Regions where interest in Black Friday sales increased the most from 2016 to 2019 included the Bangsamoro Autonomous Region in Muslim Mindanao, which took the first place and where interest in discounts increased by 133 percent. Western Visayas placed second with a 90 percent increase, followed by Caraga with an 88 percent.

The survey showed that the least interested in Black Friday sales are citizens of Mimaropa region where there was no increase in search queries connected to Black Friday sales. revealed that statistically, Filipinos spend P4,003 on Black Friday. Men spend twice as much money than women during Black Friday sales: P6,052 vs P2,854. But it noted that this doesn’t necessarily mean that men buy more than women, because they could just be buying more expensive items.

When asked about Black Friday spending, 18 percent of the respondents claimed they are going to spend a similar amount as last year, 53 percent said that they plan to spend more, while 29 percent was going to spend less money than last year.

We just have to wait for the next to survey to find out what exactly happened among Filipinos last Friday.

The Picodi survey likewise showed that food delivery is among the products which rule during Black Friday sales (51 percent), followed by clothes at 32 percent, groceries at 25 percent, shoes and electronics tied at 21 percent each, home appliances and cosmetics 16 percent each. Child care products, books, and gifts rounded out the top 10 categories – at 12, 10, and nine percent respectively.

Banner year for RCM

Despite the pandemic, this year has been a productive one for the Rotary Club of Manila (RCM).

Under the leadership of its president Robert Joseph and its directors and officers, RCM made some remarkable accomplishments, including outreach programs for Tuloy Foundation of Fr. Rocky Evangelista, the cancer-stricken children at the Philippine General Hospital (PGH), and the Hospicio de San Jose Cerebral Palsy Center Project.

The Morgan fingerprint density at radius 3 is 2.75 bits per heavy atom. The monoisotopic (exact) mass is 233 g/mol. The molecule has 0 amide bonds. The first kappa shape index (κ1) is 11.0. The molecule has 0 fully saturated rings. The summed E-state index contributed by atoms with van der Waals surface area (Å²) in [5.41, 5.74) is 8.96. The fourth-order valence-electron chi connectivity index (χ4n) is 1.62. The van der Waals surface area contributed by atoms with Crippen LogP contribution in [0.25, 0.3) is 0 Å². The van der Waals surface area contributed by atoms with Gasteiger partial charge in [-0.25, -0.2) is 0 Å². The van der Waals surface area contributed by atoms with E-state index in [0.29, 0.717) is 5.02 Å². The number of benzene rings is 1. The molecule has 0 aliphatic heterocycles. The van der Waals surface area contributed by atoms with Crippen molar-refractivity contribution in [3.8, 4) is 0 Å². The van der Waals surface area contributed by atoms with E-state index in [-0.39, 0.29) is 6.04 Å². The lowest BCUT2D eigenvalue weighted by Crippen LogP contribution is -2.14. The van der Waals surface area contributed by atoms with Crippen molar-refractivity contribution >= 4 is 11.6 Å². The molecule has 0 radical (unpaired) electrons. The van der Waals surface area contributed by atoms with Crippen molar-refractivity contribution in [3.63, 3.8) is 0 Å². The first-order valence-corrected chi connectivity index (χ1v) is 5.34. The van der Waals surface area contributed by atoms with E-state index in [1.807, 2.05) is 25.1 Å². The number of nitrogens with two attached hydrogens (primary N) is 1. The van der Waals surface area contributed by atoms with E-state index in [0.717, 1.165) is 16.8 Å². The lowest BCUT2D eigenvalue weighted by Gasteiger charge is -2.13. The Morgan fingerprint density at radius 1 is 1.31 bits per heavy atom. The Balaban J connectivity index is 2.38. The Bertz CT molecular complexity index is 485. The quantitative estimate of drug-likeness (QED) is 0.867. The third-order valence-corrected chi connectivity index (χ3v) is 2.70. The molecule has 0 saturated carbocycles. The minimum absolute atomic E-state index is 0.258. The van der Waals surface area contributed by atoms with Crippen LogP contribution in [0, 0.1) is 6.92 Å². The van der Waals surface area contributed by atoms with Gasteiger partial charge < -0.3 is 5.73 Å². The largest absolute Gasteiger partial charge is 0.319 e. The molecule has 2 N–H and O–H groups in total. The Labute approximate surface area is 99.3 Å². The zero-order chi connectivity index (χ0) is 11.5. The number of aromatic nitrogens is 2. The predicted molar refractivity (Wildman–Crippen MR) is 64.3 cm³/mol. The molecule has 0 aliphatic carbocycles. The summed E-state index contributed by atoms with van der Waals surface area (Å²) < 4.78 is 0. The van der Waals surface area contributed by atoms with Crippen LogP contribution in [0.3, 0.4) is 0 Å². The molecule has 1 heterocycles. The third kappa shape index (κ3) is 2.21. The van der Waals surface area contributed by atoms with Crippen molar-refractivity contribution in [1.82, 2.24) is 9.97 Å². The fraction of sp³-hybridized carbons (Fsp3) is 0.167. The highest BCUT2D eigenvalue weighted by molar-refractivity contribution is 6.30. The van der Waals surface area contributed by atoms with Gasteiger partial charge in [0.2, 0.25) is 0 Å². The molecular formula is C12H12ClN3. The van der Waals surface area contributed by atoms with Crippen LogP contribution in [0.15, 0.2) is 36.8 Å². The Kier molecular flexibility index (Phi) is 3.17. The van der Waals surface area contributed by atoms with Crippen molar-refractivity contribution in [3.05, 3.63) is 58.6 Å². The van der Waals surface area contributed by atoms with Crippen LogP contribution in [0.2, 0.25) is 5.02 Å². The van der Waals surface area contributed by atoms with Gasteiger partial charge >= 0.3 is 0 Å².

Last month, RCM handed over $3,000 and safety equipment to PGH president Gerardo Legaspi, with the money coming from its sister club, the Rotary Club Osaka East and the medical supplies sent by Rotary Club of Shanghai, a member of the Centennial Circle organized by RCM.

RCM was also able to raise P140,000 as a start for Tuloy Foundation and according to Joseph, they are committed to supporting Tuloy all year round.

The club also supports the hydroponics vegetable, training and supply of equipment in collaboration with the district, the Rotary Education Assistance Program (REAP), and grants from different clubs overseas for another project with the Hospicio de San Jose.

RCM is likewise intensifying the Ambassador of Goodwill Program, the campaign for clean water through its Save Manila Bay Project, and The Rotary Ecological and Environmental Strategem (TREES) program -- which includes tree planting, conservation and development of clean water, education for barangay captains on sustainable waste management, and plastics recycling training.